Science Fair Project Encyclopedia
Doulos (plural form: Douloi), translated from Greek, means a worker who has no voting rights in order to vote for the decisions that affect his community, and who is forced to obey the commands of another person. On the contrary, a free person (eleutheros) is defined as a person who has voting rights, and is subjected to nobody except to the laws of his community that have been decided democratically using majoritarianism. In between them there is a metic (metikos), meaning immigrant guest or visitor, who has no voting rights, but who is not forced to obey the commands of another person, and is free to leave the country.
The word "douleia", used often by contemporary Greeks, is translated as "work", and this is not by chance. Additionally, the accurate translation of the word slave is "sklavos". This shows that Greeks distinguish "doulos" from slave.
Douloi in Athenian democracy were protected by laws similar to today liberal rights. No doulos could be killed by anyone, a trial was required in order to announce a death sentence of a doulos. Also their children were protected. For example there was a law that everyone who raped a child (either a free child or a doulos one) was sentenced to death. You could also find douloi in Athenian democracy who were wealthier than free persons. Douloi had the right to become suppliants in temples in case they were maltreated by their masters, and in that case their master was forced to sell them. Additionally a free person could denounce another free person in case of a doulos maltreatment.
Aristotle (who was in favor of douleia) mentioned that some philosophers in Athenian Democracy were against douleia and they wanted the abolishment of it. Unfortunately, the writings of those philosophers weren't preserved by successive governments. From other sources can be found just a quote from Alcidamas: "God has set everyone free. No one is created Doulos, by nature". Also a small fraction of a poem of Philemon demonstrated that he was also against douleia.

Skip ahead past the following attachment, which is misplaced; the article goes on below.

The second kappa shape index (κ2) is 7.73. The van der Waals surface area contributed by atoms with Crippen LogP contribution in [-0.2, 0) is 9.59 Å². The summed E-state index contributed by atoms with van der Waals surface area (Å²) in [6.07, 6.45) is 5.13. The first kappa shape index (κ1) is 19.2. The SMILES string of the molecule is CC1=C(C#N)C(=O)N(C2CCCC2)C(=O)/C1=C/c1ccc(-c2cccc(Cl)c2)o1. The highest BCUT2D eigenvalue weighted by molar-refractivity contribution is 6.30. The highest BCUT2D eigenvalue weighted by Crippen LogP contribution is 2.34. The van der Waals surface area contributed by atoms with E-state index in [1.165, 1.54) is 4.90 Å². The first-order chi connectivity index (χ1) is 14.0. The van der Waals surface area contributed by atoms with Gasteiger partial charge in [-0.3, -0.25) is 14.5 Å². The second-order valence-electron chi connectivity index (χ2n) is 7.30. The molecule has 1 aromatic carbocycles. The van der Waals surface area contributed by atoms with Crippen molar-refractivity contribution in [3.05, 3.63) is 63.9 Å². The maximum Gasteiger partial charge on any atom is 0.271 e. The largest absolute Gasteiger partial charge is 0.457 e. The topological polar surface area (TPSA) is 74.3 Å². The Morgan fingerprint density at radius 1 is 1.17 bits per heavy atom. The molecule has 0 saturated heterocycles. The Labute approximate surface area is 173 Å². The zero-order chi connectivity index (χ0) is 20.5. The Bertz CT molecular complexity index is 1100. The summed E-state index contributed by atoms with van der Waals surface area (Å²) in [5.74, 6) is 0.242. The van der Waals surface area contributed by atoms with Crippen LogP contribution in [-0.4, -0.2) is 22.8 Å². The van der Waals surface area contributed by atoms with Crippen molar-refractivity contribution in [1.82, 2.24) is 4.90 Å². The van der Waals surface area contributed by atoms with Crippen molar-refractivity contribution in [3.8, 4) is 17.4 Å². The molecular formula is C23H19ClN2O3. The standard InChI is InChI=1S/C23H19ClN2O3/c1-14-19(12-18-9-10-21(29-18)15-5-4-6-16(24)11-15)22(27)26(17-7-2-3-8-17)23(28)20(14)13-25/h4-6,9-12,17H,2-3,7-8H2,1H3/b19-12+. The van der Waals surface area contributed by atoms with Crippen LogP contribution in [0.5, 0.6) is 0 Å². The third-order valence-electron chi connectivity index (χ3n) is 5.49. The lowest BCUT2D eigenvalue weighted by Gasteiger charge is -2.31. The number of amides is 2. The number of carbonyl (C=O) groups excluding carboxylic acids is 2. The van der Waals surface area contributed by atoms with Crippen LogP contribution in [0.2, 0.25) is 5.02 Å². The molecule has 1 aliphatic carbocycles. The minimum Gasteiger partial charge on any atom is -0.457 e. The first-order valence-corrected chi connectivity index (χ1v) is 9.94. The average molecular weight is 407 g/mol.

They were many classes of douloi in Athens:
- The home douloi, living in his master's home and working at home or land or shop.
- The freelancer douloi, who didn't live with their master but were working in their master's shop or fields and were paying him taxes from money they get from their own properties (as long as property was allowed to be owned by douloi).
- The public sector douloi, similar to municipal servants, who were working as police officers, ushers, secretaries, street sweepers, etc.
- The andrapods douloi who were rowers in commercial ships or miners. They often belong to a master who has lent them to another person. The miners in Athenian Democracy were about ten to fifteen thousand persons (3% to 5% of the population). Most of them were douloi, but not all of them, as excavations have proved that free persons also were working as miners. The miners' work was very hard and their living conditions very bad, which is why the douloi miners revolted in 413 B.C. during the war between Athens and Sparta. This caused very bad consequences both in the economy of Athens and in the Athenian army, and as a result Athens lost the war.
On the other hand, in Sparta and some other ancient Greek city-states, douloi were treated very badly. For example, it was custom in Sparta for a young man to pass from adolescence to maturity by killing one or more douloi. Sparta douloi were actually named ilotes, to distinguish them from Athenian ones. Subsequently, however, during the war between Athens and Sparta, and after the capture of Dekelia by the Spartans, two thousand Athenian douloi defect to Sparta, maybe because the Athenian state was disrupted and was ready to surrender.
Athens Politia, 10,10-11.
"Douloi and metics in Athens are very unrestrained. In Athens you are not allowed to hit a doulo, neither a doulos will let you pass firstly in a queue. I am going to explain you now why this is happening. If there was a law that would allow a free person to hit a doulo, or a metic, it will be very possible to hit a free person instead, as long as free persons do not wear better clothes or have better appearance, in order to distinguish them from doulous."
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